Next week at the O’Reilly Open Source Conference (OSCON) in Austin, Texas, I’ll be teaching systems administrators and developers how to throw away their servers each time they want to make a simple change. Sounds ridiculous? That’s what I thought as first too. But ask any experienced sys-admin how many times a “simple, one line change” has taken down a production service, causing loss of service to customers. You’ll might be surprised.
Let’s take a step back and talk about how traditional computer systems infrastructure management looks. You need to stand up a new service, so you procure a server, wait for it to be delivered, set it up with a fresh OS and your configuration, install it in a rack in a data-center, and most likely manage it remotely over SSH. Want to upgrade the software or make a change? SSH in and make the change. Or maybe you’ve figured out that this is not scalable, and are using some sort of configuration management tool like Puppet or Chef or Ansible. But what happens when a deployment goes south? How easy is it for you to rollback? Why did it go bad in the first place anyways – is your test environment low fidelity compared to your production environment? Did you even test the change before “shipping” it?
Virtual machines came along, and so did “the cloud.” They saved us enormous amounts of time and money by reducing the process of provisioning a new server down to the click of a button and a few minutes time. But wait – why are we even clicking a button? These are virtual servers after all – just more lines of code. We had grown so used to the model of treating our servers like they were pets, constantly needing care and attention, and making sure they stay up and running as long as possible – because no one wants to be the one to drive down to the data-center on Saturday night to fix the server that has a faulty power supply. Somehow we did the same thing with our virtual machines – we were doing it all wrong!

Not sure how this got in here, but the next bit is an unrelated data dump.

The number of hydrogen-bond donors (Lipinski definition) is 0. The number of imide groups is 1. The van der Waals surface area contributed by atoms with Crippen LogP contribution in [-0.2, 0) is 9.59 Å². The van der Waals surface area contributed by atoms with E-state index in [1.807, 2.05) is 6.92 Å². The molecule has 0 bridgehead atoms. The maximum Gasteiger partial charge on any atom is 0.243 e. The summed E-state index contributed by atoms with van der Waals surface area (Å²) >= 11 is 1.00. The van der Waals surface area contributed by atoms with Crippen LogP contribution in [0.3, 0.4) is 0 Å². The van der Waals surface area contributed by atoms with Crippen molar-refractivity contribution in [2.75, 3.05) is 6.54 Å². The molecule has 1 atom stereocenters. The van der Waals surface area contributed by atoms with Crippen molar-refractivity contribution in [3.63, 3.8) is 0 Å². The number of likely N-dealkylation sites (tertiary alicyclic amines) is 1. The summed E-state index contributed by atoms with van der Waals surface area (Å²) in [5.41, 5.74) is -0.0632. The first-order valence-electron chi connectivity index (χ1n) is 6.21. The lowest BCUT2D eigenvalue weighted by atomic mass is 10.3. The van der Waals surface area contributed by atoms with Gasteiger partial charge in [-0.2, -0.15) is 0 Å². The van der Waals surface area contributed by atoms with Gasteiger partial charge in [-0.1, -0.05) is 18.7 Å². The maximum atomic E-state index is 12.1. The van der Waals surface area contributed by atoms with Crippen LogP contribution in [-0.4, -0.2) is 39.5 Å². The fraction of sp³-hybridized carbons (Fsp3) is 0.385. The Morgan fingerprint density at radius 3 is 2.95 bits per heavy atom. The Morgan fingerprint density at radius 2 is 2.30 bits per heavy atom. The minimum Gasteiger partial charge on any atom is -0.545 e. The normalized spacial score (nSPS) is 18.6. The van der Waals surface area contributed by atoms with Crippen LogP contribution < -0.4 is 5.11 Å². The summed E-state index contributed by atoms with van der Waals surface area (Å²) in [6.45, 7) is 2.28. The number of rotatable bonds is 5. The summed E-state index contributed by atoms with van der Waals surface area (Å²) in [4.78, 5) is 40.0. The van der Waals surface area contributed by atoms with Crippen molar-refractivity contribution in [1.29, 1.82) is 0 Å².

Enter disposable infrastructure. Here’s the idea: you build a virtual server with your latest and greatest production code, and put it out there in the wild. Want to make one of those “simple, one line changes?” Build an entire new one. Test it thoroughly. Slowly put it into rotation, like dipping its feet in the water, so that you can always pull it right back out if something wasn’t quite right with it. All of this should be defined in code, as some call “infrastructure as code.” Never touch an instance that is already in production, as some call “immutable infrastructure,” but instead just dispose of it. Write well defined and through tests, all automated through your build system, to reduce the human element as much as possible.
In the course at OSCON, we’ll dive into this idea in a more practical sense, by getting our hands dirty with some of the most popular open source tools for accomplishing this model: Vagrant, Puppet, Packer, and Terraform. We’ll use the tools against AWS, where many attendees already have infrastructure hosted. But most importantly, we’ll all become much more confident about pushing changes to production, which allows us to become more innovative, move fast, and provide much more value to our customers.